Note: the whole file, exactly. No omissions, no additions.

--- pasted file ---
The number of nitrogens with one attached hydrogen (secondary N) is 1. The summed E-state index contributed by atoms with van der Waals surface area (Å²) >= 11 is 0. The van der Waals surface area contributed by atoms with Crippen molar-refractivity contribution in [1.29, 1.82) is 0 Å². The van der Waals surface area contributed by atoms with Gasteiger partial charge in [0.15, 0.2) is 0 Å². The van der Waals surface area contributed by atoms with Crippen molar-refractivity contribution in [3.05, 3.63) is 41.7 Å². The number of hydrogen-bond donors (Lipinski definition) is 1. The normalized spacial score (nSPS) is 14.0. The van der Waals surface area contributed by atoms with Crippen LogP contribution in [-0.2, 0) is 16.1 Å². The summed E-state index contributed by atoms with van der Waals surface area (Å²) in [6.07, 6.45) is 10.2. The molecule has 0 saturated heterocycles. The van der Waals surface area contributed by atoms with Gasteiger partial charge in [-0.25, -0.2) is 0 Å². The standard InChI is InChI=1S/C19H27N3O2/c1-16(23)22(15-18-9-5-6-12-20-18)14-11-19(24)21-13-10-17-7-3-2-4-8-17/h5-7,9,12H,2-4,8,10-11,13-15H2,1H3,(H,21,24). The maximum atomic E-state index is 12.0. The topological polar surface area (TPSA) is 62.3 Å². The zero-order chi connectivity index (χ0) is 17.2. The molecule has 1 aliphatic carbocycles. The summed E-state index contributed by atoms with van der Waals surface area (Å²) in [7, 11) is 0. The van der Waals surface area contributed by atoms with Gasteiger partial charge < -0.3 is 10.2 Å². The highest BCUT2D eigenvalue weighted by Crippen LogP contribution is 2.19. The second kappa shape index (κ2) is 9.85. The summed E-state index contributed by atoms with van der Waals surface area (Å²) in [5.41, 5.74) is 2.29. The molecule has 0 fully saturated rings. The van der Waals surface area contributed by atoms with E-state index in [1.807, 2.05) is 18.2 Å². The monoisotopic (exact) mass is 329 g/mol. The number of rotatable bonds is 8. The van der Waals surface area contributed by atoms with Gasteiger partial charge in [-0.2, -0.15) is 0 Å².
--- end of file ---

The number of nitrogens with one attached hydrogen (secondary N) is 1. The summed E-state index contributed by atoms with van der Waals surface area (Å²) >= 11 is 0. The van der Waals surface area contributed by atoms with Crippen molar-refractivity contribution in [1.29, 1.82) is 0 Å². The van der Waals surface area contributed by atoms with Gasteiger partial charge in [0.15, 0.2) is 0 Å². The van der Waals surface area contributed by atoms with Crippen molar-refractivity contribution in [3.05, 3.63) is 41.7 Å². The number of hydrogen-bond donors (Lipinski definition) is 1. The normalized spacial score (nSPS) is 14.0. The van der Waals surface area contributed by atoms with Crippen LogP contribution in [-0.2, 0) is 16.1 Å². The summed E-state index contributed by atoms with van der Waals surface area (Å²) in [6.07, 6.45) is 10.2. The molecule has 0 saturated heterocycles. The van der Waals surface area contributed by atoms with Gasteiger partial charge in [-0.25, -0.2) is 0 Å². The standard InChI is InChI=1S/C19H27N3O2/c1-16(23)22(15-18-9-5-6-12-20-18)14-11-19(24)21-13-10-17-7-3-2-4-8-17/h5-7,9,12H,2-4,8,10-11,13-15H2,1H3,(H,21,24). The maximum atomic E-state index is 12.0. The topological polar surface area (TPSA) is 62.3 Å². The zero-order chi connectivity index (χ0) is 17.2. The molecule has 1 aliphatic carbocycles. The summed E-state index contributed by atoms with van der Waals surface area (Å²) in [7, 11) is 0. The van der Waals surface area contributed by atoms with Gasteiger partial charge < -0.3 is 10.2 Å². The highest BCUT2D eigenvalue weighted by Crippen LogP contribution is 2.19. The second kappa shape index (κ2) is 9.85. The summed E-state index contributed by atoms with van der Waals surface area (Å²) in [5.41, 5.74) is 2.29. The molecule has 0 fully saturated rings. The van der Waals surface area contributed by atoms with E-state index in [1.807, 2.05) is 18.2 Å². The monoisotopic (exact) mass is 329 g/mol. The number of rotatable bonds is 8. The van der Waals surface area contributed by atoms with Gasteiger partial charge in [-0.2, -0.15) is 0 Å².